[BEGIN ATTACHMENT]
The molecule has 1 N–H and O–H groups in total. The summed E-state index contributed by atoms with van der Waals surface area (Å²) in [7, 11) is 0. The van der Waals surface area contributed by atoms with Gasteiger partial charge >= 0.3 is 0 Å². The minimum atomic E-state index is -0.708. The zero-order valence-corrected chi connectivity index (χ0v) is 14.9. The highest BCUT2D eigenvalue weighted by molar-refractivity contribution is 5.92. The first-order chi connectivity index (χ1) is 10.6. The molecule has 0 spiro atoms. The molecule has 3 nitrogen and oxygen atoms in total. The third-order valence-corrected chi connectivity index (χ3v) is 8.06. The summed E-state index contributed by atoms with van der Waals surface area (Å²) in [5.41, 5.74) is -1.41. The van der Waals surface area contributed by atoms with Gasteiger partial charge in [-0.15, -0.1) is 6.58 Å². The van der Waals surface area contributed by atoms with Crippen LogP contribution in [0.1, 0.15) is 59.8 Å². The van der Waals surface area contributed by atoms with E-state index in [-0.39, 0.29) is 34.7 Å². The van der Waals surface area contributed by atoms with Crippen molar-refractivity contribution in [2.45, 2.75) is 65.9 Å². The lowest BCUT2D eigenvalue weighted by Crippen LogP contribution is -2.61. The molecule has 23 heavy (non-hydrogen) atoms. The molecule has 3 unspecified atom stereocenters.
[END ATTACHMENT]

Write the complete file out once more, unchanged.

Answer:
The molecule has 1 N–H and O–H groups in total. The summed E-state index contributed by atoms with van der Waals surface area (Å²) in [7, 11) is 0. The van der Waals surface area contributed by atoms with Gasteiger partial charge >= 0.3 is 0 Å². The minimum atomic E-state index is -0.708. The zero-order valence-corrected chi connectivity index (χ0v) is 14.9. The highest BCUT2D eigenvalue weighted by molar-refractivity contribution is 5.92. The first-order chi connectivity index (χ1) is 10.6. The molecule has 0 spiro atoms. The molecule has 3 nitrogen and oxygen atoms in total. The third-order valence-corrected chi connectivity index (χ3v) is 8.06. The summed E-state index contributed by atoms with van der Waals surface area (Å²) in [5.41, 5.74) is -1.41. The van der Waals surface area contributed by atoms with Gasteiger partial charge in [-0.15, -0.1) is 6.58 Å². The van der Waals surface area contributed by atoms with Crippen LogP contribution in [0.1, 0.15) is 59.8 Å². The van der Waals surface area contributed by atoms with E-state index in [-0.39, 0.29) is 34.7 Å². The van der Waals surface area contributed by atoms with Crippen molar-refractivity contribution in [2.45, 2.75) is 65.9 Å². The lowest BCUT2D eigenvalue weighted by Crippen LogP contribution is -2.61. The molecule has 23 heavy (non-hydrogen) atoms. The molecule has 3 unspecified atom stereocenters.